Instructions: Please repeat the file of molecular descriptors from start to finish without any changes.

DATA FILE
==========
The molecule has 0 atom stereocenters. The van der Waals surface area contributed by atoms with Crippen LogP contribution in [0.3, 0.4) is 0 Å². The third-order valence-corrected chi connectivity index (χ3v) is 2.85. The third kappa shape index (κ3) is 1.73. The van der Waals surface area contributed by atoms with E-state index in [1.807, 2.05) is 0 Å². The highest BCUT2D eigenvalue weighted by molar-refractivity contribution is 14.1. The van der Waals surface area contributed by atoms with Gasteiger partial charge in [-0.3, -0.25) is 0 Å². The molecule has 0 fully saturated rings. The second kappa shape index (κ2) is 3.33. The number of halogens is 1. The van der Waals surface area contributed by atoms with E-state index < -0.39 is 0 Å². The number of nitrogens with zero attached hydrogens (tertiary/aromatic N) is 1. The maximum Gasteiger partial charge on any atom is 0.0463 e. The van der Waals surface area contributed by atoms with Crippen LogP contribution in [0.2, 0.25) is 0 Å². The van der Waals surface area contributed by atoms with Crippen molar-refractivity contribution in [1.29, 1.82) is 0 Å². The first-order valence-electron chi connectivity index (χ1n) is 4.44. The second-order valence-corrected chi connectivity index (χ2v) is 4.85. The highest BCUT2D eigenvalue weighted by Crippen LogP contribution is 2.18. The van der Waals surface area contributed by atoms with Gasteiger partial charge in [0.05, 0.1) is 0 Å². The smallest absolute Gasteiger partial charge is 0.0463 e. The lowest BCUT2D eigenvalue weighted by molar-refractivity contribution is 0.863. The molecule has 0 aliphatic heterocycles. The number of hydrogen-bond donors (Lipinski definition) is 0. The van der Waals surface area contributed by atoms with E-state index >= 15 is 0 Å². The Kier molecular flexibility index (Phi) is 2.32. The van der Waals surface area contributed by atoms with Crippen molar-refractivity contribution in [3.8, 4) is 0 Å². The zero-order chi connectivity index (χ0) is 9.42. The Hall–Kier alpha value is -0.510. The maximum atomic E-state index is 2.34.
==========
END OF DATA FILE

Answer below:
The molecule has 0 atom stereocenters. The van der Waals surface area contributed by atoms with Crippen LogP contribution in [0.3, 0.4) is 0 Å². The third-order valence-corrected chi connectivity index (χ3v) is 2.85. The third kappa shape index (κ3) is 1.73. The van der Waals surface area contributed by atoms with E-state index in [1.807, 2.05) is 0 Å². The highest BCUT2D eigenvalue weighted by molar-refractivity contribution is 14.1. The van der Waals surface area contributed by atoms with Gasteiger partial charge in [-0.3, -0.25) is 0 Å². The molecule has 0 fully saturated rings. The second kappa shape index (κ2) is 3.33. The number of halogens is 1. The van der Waals surface area contributed by atoms with E-state index < -0.39 is 0 Å². The number of nitrogens with zero attached hydrogens (tertiary/aromatic N) is 1. The maximum Gasteiger partial charge on any atom is 0.0463 e. The van der Waals surface area contributed by atoms with Crippen LogP contribution in [0.2, 0.25) is 0 Å². The van der Waals surface area contributed by atoms with Crippen molar-refractivity contribution in [1.29, 1.82) is 0 Å². The first-order valence-electron chi connectivity index (χ1n) is 4.44. The second-order valence-corrected chi connectivity index (χ2v) is 4.85. The highest BCUT2D eigenvalue weighted by Crippen LogP contribution is 2.18. The van der Waals surface area contributed by atoms with Gasteiger partial charge in [0.05, 0.1) is 0 Å². The smallest absolute Gasteiger partial charge is 0.0463 e. The lowest BCUT2D eigenvalue weighted by molar-refractivity contribution is 0.863. The molecule has 0 aliphatic heterocycles. The number of hydrogen-bond donors (Lipinski definition) is 0. The van der Waals surface area contributed by atoms with E-state index >= 15 is 0 Å². The Kier molecular flexibility index (Phi) is 2.32. The van der Waals surface area contributed by atoms with Crippen molar-refractivity contribution in [3.8, 4) is 0 Å². The zero-order chi connectivity index (χ0) is 9.42. The Hall–Kier alpha value is -0.510. The maximum atomic E-state index is 2.34.